9. Sigh. I guess I will have to be dragged kicking and swearing into the subscription model. I am too old, I realize, to learn a whole new app as complex as photo processing today becomes. But it usually takes me, at my doddering age, an entire version of PS before I feel I have integrated the upgrades to the user interface. I don't normally change my work flow since I know it so well and can use it without thinking about my tools. If my PS is constantly being updated, I know I will be constantly fighting the work flow process which will slow down my work flow speed.

    Frankly, at 68 years old, I could probably carry on with my current photo equipment and my trusty CS6 for years. But unlike the days of film, the digital process has taken over the marketing tools for which our work must keep up with as well. So I guess I will just have to wrap my aging pale grey cells around new technologies with the help of the online video tutorials from Actually that is a great resource which for $25 a month, you have access to all their video tutorials going back many years that cover not only all our softwares for RE but everything else from business applications, video and even marketing. Its great for us oldies who have to keep going back to tutorials to make sure we can retain the instructions. They have covered the Adobe cloud apps virtually from the time they came out. Pretty good value for money. As a creature of habit, I know this will be a wrench but on the other hand, as they say regarding about brain cells "use 'em or loose 'em."

  10. Why has no one mentioned any open source alternatives. I use Rawtherapee and Gimp. They are both available for Windows and iOS, as well as Linux. Both are awesome and FREE! Rawtherapee can use Adobe Lens Correction Profiles for correcting distortion, vignetting and chromatic aberration.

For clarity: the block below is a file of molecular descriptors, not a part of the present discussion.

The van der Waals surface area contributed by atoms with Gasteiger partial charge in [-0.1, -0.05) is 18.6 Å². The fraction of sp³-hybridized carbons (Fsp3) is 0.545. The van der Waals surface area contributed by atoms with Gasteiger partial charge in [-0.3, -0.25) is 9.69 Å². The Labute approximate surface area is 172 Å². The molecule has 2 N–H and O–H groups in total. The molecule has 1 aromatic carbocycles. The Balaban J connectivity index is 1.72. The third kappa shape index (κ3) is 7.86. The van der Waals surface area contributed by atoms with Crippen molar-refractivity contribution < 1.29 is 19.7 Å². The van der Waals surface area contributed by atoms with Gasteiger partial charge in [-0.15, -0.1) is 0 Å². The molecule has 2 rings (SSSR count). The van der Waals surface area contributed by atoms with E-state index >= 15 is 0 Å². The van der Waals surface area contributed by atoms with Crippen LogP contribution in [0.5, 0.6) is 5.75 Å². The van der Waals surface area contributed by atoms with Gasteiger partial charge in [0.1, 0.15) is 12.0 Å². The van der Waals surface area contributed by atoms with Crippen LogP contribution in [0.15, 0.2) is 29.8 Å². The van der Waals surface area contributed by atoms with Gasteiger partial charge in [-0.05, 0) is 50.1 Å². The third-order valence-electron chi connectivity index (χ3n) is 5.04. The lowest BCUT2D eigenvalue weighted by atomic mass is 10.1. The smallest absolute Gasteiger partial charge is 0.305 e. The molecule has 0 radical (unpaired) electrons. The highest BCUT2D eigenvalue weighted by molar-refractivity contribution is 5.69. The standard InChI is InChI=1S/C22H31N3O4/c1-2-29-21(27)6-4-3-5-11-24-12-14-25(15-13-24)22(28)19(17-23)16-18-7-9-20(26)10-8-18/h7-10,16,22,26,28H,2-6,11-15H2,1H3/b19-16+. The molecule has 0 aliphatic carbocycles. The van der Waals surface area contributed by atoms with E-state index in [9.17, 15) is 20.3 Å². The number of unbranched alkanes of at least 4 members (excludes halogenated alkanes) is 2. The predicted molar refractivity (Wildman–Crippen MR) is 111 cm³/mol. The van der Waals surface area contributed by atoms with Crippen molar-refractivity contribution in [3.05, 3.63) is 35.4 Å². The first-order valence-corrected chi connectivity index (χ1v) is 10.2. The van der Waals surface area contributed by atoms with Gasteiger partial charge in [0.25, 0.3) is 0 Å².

Did I mention they are FREE?

  11. I start laughing when I read your guys ages. I have passed the age of 79 and retired from real estate over a year ago, but still love reading your experiences. I must be rotten old.

  12. I find it much easier to pay $10 per month than $200+ for a new version of PS/Lt every 18 months. I do have DxO and oN1, they have their place but I still find PS handles 99% of my photo needs.

  13. Everyone seems to be ok with the $10/month.. Good, now other software publishers are seeing how well Adobe is doing with this model so it's a matter of time until you are forking over $2-3 hundred (or more) a month for Windows, MS Office, Dreamweaver, Live mail, etc, etc... Once that happens, you could be deciding if you want to eat or compute. My concern is for the future not the $10 present.

  14. @Bob Stone

    How is adobe or any other company asking for monthly payment to "use" their product any different than what photographers do? (charging for the use of a photo)

    Its pretty simple, either pay to use their product or don't, its your choice....nobody is forcing you to do anything!

    Its amazing how many professional photographers whine about paying such a small monthly fee for a product(s) that you in turn use to make photos that you charge people to

  15. @Chris

    My comment was not directed toward just photographers. Other people use software and I'm more concerned about the future for everyone, and yes, I know nobody is forcing me to do anything, but thanks for the tip.

  16. I've used Paintshop Pro since its early shareware days. It has every function PS has plus more, supports PS plugins, layers, adjustment layers, Lens and perspective distortion correction, etc. It has had great built-in tone mapping for years. I find its user interface more intuitive and easy to use than PS. It's a fraction of the cost of PS. I just upgraded to the latest version for $75 that comes with separate program for RAW processing.